Medical Marijuana: Fact vs Fiction

    medical marijuana1 Medical Marijuana: Fact vs Fiction

    Owners of the commercial establishments selling marijuana across Colorado say that they’ve already generated a combined total of roughly $5 million in sales since it became legal for adults to purchase and use marijuana for recreational reasons on January 1, 2014. The main reason shoppers give for buying it: “medical reasons.” 

    But what really is medical marijuana?

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    The marijuana plant is made up of more than 500 chemical compounds. Many of these compounds are cannabinoids, which bind to receptors in your body and then affect your immune system and brain. Researchers have pinpointed two main cannabinoids: THC and cannabidiol, or CBD—as beneficial to the human body. The biggest difference: CBD doesn’t make you high, but THC does.

    Trouble is, when exposed to the high temperature (like that of a burning joint), the 500 or so chemical compounds in marijuana can produce hundreds or thousands of byproducts—many of which are thought to be carcinogens. Research suggests that marijuana smoke can contain up to 70 percent more carcinogenic materials than tobacco smoke. While many researchers think that—logically—marijuana smoke should cause lung cancer, studies remain inconclusive.

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    In 1970, the government classified marijuana as a Schedule I drug—alongside heroin and LSD—as a substance with high abuse potential and no accepted medical purpose. But in 1967, medical doctor and researcher, Dr. Lester Grinspoon’s teenage son was diagnosed with acute lymphocytic leukemia. Chemotherapy left him with no appetite, vomiting spells, and nausea—“the kind you feel right down to your toenails,” the doctor remembers. The drugs that were supposed to ease the pain didn’t. So Dr. Grinspoon’s wife pulled up to Wellesley High School and asked her son’s friend for weed.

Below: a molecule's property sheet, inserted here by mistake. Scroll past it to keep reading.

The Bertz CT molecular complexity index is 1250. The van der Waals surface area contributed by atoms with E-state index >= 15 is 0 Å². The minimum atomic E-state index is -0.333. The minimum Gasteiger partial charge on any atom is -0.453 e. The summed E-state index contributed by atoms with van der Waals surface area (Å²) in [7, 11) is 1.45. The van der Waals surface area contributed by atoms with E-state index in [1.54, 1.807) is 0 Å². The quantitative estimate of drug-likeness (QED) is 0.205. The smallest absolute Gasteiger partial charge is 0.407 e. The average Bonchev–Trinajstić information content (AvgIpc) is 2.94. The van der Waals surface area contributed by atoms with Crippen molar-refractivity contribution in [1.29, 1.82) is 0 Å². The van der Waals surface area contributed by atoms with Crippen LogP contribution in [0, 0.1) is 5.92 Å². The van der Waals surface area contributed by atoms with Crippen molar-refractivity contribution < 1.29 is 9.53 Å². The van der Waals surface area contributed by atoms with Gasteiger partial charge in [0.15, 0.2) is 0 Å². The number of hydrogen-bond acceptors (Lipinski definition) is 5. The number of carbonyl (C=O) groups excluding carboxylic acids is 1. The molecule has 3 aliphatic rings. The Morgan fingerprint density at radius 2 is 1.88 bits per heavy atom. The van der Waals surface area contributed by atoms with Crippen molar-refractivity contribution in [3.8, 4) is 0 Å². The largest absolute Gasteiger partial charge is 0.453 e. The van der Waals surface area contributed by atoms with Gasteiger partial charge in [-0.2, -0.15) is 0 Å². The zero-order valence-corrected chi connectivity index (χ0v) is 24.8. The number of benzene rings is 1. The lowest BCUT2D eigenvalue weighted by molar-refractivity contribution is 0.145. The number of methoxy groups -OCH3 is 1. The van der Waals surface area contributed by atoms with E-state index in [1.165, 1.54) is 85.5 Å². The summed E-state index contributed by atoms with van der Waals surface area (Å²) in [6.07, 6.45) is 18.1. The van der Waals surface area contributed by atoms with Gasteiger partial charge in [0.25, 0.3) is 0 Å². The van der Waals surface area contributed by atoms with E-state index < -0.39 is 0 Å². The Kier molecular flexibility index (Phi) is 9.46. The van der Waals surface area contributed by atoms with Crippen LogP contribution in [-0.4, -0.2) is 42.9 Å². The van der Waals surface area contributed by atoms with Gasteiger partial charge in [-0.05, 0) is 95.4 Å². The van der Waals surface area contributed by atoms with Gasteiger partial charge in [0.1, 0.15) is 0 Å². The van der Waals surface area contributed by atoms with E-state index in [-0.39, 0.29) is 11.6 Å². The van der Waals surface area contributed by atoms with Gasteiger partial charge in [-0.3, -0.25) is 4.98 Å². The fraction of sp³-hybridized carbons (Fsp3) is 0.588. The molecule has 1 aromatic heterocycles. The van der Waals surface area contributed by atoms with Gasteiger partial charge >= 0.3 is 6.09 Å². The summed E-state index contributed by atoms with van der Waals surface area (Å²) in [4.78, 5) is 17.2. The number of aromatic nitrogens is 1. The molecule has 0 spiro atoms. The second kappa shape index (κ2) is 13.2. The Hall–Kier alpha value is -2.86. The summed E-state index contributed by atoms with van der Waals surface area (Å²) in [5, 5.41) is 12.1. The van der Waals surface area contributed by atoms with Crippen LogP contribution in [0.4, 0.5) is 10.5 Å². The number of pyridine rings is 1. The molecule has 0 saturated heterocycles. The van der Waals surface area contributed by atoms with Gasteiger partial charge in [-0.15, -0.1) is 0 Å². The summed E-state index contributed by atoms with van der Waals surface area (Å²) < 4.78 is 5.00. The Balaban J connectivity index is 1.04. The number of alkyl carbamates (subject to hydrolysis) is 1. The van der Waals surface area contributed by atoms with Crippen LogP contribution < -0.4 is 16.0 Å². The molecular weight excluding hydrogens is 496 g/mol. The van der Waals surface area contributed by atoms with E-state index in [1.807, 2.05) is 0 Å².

A few minutes before his treatments, Dr. Grinspoon’s son would take a few puffs.

    “We never—for as long as he lived—had to deal with that awful experience of seeing what he went through again,” he says.

    This is one reason why the FDA approved Marinol—a low-dosage formulation of synthetic THC that comes in capsule form. The drug is used to stimulate appetite in HIV-positive patients and control the nausea and vomiting that’s associated with chemotherapy. Many believe that it’s a good option for people with conditions like cancer who don’t respond to commonly prescribed drugs.  It’s been medically proven to lower intraocular pressure for glaucoma patients, reduce anxiety, and stimulate patient’s appetite.

    But there’s a problem: Marinol is one of only two FDA-approved THC-based drugs. Also, your body doesn’t absorb it as well as many over-the-counter drugs. Only about 10 to 20 percent of the dose becomes available for your body to use. That makes it unpredictable: For some, the drug works great, while others see no benefit.

    True medical marijuana is used for a variety of ailments and conditions, including:

    – Easing nausea and vomiting.
    – Stimulating appetite in chemotherapy and/or AIDS patients.
    – Reducing eye pressure in glaucoma patients, and…

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